Arab soccer officials and media rally around Bin Hammam

Arab soccer officials and media rallied Monday around suspended, one-time world soccer body FIFA presidential candidate Mohammed Bin Hammam, a day after the organization’s ethics committee decided to launch a full-fledged investigation into allegations that he and three other officials had engaged in bribery to garner support for his candidacy.

Arab anger was reflected on the Qatari stock exchange as stocks declined amid fears that FIFA could cancel last year’s executive committee vote that awarded the Gulf state the right to host the 2022 World Cup.

Investor fears were sparked by an email sent by FIFA Secretary General Jerome Valcker to North American and Caribbean soccer boss Jack Warner asserting that Qatar had bought its winning bid. Mr. Warner is one of the three officials besides Mr. Bin Hammam who was suspended by the ethics committee. Mr. Valcker’s email fuelled mounting allegations that Qatar had employed bribery in its World Cup bid campaign and suspicions that Mr. Bin Hammam would have had to have been at least aware of, if not a party to the corrupt practice.

The suspension of Mr. Bin Hammam, who has close ties to the Qatari royal family, casts a further shadow over the Gulf state’s successful bid. A series of revelations in British newspaper The Sunday Times allege that Qatar paid two FIFA executive committee members for their votes and discussed deliberately circumventing FIFA bidding rules.

Qatar furiously denounced allegations of wrongdoing and said it would welcome an independent investigation. That may no longer be enough with critics of the awarding of the World Cup to the Gulf state already sharpening their knives.

Mr. Bin Hammam has condemned the ethics committee’s decision to suspend him and said that he would appeal it.

The Qatari national, who headed the Asian Football Confederation, is suspected of having sought to buy the votes of members of the Caribbean Football Union at a meeting in Trinidad earlier this month. Mr. Bin Hammam and the other officials have denied the allegations.

If found guilty, Mr. Bin Hammam and the others could be expelled from FIFA.

Mr. Bin Hammam is being replaced as AFC chief until the conclusion of the investigation by senior AFC vice president Zhang Jilong of China.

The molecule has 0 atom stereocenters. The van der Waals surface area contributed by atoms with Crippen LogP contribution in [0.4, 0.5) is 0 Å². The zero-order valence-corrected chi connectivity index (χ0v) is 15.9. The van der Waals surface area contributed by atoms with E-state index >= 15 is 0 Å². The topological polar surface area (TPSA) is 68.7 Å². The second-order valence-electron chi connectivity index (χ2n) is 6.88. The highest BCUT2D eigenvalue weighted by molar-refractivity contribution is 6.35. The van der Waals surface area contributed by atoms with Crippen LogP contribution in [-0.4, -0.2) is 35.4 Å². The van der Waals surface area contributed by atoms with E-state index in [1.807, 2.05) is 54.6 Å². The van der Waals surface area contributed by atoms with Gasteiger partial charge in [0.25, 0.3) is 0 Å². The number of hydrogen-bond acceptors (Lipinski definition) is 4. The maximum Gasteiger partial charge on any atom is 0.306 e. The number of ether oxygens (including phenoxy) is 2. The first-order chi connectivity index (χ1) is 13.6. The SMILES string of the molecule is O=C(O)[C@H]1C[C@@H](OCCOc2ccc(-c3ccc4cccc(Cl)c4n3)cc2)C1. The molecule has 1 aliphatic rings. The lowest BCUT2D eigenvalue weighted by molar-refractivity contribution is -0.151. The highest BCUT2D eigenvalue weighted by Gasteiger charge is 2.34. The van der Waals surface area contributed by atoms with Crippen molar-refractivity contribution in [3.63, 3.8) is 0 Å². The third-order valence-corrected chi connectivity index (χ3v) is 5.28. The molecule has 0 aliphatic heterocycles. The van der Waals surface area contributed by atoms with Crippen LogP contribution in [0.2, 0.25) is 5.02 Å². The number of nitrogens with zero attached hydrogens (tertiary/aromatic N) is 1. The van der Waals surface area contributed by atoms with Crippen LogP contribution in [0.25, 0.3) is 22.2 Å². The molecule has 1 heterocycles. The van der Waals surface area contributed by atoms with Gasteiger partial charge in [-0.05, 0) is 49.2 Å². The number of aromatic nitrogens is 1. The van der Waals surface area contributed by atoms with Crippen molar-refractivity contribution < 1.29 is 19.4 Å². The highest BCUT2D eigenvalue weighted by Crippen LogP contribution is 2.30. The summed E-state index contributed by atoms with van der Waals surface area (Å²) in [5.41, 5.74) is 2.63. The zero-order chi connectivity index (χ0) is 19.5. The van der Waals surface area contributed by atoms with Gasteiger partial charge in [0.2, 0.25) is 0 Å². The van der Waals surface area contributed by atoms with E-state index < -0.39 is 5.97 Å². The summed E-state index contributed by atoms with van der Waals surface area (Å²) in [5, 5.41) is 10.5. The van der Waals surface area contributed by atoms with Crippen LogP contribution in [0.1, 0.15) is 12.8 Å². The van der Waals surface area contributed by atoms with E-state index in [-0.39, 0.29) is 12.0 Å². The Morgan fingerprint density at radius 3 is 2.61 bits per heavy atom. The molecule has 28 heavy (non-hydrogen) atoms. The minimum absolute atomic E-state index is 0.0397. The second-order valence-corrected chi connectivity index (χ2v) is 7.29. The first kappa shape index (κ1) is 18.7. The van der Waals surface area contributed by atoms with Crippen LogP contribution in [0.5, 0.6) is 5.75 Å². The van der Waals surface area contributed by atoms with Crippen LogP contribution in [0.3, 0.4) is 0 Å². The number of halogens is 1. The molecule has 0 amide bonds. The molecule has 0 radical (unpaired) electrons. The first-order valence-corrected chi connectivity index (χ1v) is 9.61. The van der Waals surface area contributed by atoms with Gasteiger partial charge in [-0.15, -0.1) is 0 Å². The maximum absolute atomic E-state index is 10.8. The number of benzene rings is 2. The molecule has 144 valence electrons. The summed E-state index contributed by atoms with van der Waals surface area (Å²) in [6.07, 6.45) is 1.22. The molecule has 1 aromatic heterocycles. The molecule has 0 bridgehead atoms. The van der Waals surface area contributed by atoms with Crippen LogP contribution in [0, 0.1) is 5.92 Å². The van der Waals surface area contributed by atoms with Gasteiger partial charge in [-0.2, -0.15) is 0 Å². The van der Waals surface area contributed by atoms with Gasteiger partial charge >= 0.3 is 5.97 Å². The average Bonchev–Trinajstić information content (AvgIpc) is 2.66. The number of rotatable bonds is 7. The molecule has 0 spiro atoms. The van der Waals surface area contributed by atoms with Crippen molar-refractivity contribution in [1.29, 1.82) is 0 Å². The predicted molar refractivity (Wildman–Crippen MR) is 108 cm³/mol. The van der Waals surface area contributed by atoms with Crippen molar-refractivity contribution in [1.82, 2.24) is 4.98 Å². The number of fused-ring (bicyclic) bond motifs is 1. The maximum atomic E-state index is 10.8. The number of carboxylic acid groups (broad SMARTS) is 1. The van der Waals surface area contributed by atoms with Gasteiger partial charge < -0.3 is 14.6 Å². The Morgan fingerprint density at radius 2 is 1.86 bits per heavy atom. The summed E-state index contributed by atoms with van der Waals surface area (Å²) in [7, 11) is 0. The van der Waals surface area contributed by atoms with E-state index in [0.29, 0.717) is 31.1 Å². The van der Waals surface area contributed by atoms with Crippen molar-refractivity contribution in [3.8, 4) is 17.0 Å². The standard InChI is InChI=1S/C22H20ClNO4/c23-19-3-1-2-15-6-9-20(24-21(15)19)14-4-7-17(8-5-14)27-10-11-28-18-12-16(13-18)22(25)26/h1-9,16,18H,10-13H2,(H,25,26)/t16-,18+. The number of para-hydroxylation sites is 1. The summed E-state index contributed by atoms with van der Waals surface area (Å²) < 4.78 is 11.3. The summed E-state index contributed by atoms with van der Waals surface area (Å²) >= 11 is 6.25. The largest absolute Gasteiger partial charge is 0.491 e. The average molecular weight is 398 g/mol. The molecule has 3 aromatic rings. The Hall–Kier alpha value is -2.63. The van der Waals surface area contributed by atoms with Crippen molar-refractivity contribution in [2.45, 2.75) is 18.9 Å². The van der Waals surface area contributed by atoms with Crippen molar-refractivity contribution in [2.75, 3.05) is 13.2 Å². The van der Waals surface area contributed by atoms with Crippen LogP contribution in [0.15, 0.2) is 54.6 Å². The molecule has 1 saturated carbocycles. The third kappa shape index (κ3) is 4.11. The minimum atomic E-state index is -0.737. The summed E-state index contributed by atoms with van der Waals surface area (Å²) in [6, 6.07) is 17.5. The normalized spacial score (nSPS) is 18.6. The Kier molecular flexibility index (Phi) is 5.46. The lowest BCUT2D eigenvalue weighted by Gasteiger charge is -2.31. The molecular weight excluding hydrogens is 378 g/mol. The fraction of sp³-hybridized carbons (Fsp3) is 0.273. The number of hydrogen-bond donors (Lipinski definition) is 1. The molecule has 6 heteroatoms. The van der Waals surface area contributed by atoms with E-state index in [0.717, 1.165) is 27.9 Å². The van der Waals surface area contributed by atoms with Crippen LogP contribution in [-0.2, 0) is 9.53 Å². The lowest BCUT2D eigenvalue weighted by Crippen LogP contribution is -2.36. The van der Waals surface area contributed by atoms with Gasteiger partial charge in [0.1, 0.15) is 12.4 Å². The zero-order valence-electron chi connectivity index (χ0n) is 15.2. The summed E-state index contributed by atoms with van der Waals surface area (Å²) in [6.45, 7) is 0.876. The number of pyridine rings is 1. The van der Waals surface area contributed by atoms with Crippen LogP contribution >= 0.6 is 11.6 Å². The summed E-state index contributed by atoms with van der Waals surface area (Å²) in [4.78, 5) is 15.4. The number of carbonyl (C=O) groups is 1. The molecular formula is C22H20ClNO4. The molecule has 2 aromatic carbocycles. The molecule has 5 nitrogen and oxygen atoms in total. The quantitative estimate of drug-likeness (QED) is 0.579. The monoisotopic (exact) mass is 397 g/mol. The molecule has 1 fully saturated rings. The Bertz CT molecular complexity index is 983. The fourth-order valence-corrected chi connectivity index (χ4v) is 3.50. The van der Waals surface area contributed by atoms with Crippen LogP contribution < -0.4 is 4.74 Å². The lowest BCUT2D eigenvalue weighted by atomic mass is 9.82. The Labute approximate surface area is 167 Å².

Middle Eastern anger was further fuelled by the committee’s decision that FIFA President Sepp Blatter had no obligation to report knowledge he may have had about the alleged bribery because his knowledge would have been about intent rather than a committee breach of FIFA’s code of ethics.

The committee decision paved the way for Mr. Blatter to stand as the sole candidate for a fourth term as FIFA president in elections scheduled for Wednesday.

Mr. Bin Hammam withdrew his candidacy hours before Sunday’s committee hearing called to determine whether charges that Mr. Bin Hammam had paid Caribbean football leaders paid $40,000 each to back his now-abandoned presidential bid.

Egypt’s Al-Gomhuria compared Mr. Blatter to ousted Egyptian President Hosni Mubarakm calling him a "sly fox who cannot be easily hunted.''

AFC vice president Yousuf al-Serkal, a UAE ally of Mr. Bin Hammam repeated earlier remarks that the charges against the Qatari were trumped up to force him out of the FIFA presidential race, a view widely shared by Arab soccer officials and media.

Arab criticism of the ethics committee decision focused on the fact that he was suspended even though the committee emphasized that it was not pronouncing whether Mr. Bin Hammam and the other officials were guilty or not. The committee said it had merely concluded that there was the appearance of an infringement that needed to be further investigated.


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